13 November, 2017

Fundraising Strategies: Which Method Is Best For Your Nonprofit?

In order to become and remain a viable nonprofit organization, you’ll likely need to start fundraising pretty quickly to support your philanthropic goals. Although fundraising can seem daunting, GVNG is here to help make the process a little bit easier.

Let’s back up and start at the beginning to gain a deeper understanding of the basic fundraising methods...

Individual Giving

It’s common, especially in the early days of an organization, that support in the form of donations will come from individuals. Whether giving $10, $100 or $10,000, individuals often give money to nonprofits to support specific charitable work that they are passionate about. For example, one donor might be interested in funding a research study to better understand a particular disease because it personally impacted their life. Individuals may also be motivated by other benefits of charitable giving, such as receiving a tax deduction or becoming a member of a nonprofit organization.

As a result, the key to individual giving is to understand the motivations of your donors, thank them for their support and then strengthen the relationship over time so that it continues to be rewarding for both parties.

Here are some fundraising methods for attracting individual donors:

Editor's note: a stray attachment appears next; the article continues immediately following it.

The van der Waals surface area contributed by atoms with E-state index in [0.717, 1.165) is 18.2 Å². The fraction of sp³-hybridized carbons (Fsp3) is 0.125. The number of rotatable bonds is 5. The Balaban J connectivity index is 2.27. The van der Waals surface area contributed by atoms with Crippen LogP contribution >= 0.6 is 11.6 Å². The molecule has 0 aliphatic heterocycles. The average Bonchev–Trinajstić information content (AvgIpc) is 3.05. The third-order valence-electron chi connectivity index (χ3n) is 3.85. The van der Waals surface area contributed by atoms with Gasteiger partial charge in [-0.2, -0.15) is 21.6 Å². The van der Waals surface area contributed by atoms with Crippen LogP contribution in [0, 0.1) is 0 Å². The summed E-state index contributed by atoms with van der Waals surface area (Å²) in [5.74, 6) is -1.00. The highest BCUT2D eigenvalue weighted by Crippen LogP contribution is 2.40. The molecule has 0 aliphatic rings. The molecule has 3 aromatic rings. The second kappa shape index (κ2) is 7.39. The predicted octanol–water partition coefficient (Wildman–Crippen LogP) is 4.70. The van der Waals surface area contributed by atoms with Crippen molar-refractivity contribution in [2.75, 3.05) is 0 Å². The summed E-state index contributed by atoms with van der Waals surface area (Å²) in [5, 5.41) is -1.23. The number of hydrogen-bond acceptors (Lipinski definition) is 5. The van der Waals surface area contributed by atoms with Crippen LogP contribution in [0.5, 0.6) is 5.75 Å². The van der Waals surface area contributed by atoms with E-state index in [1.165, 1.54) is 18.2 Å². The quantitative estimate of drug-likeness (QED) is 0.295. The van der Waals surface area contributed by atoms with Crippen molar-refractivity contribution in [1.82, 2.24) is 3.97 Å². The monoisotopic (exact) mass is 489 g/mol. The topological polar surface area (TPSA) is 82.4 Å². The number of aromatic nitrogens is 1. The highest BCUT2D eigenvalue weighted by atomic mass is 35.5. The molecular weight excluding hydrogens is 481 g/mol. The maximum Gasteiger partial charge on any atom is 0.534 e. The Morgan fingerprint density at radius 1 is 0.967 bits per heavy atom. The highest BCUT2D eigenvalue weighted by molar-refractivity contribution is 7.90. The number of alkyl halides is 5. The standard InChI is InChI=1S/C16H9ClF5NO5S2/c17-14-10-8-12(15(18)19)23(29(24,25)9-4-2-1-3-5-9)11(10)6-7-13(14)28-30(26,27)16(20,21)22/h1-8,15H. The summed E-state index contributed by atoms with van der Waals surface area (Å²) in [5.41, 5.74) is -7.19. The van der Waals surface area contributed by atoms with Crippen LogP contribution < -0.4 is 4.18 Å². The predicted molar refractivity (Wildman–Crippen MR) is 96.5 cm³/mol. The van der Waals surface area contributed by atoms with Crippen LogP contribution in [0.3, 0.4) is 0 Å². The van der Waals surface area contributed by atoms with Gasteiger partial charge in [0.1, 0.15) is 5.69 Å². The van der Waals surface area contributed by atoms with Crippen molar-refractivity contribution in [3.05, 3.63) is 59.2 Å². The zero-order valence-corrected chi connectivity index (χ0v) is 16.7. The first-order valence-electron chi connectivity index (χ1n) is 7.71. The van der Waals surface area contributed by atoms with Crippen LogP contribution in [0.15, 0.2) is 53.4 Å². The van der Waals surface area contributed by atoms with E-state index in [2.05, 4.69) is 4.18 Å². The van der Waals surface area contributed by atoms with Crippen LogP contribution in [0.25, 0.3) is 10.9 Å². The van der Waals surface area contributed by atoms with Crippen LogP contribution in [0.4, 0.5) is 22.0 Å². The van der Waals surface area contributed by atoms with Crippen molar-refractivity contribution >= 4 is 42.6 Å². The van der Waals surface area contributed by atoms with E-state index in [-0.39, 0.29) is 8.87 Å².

Online Giving and Crowdfunding
With most nonprofits using online giving — sometimes as their only method of collecting funds — it is easier than ever for people to support the nonprofit sector. In order to participate in this exciting new era of fundraising, your nonprofit will need a compelling story, a well-established social media presence and a clearly defined case statement on your website. And, you should always have your “donate now” button live on your site.

Crowdfunding is usually done using short-term campaigns to raise the money needed for a specific project or initiative. Crowdfunding can also appeal to new donors and often consists of smaller donations.

Peer-to-peer
Your friends have friends and their friends have friends. Leveraging your network provides you with the opportunity to outsource your ask. Just be careful that you don’t use this as your only method of fundraising. Donor fatigue is an important consideration. This occurs when donors become less likely to give as a result of prolonged solicitation attempts.
Direct Mail
Each generation responds differently to various fundraising techniques, so it is important to have a multichannel approach to fundraising. Although digital appeals are often more cost effective, direct mail should still be taken into consideration depending on your audience. When crafting your appeal, keep these tips in mind:

  • Tell a story about a single beneficiary of your organization. Make it relatable, compelling and emphasize the sense of impact.
  • Make a clear CTA (call-to-action) and provide clear directions on how you want the recipient to respond to your appeal.
  • Think long-term and update your donors with results. This will help you for your next major campaign.

Corporate Giving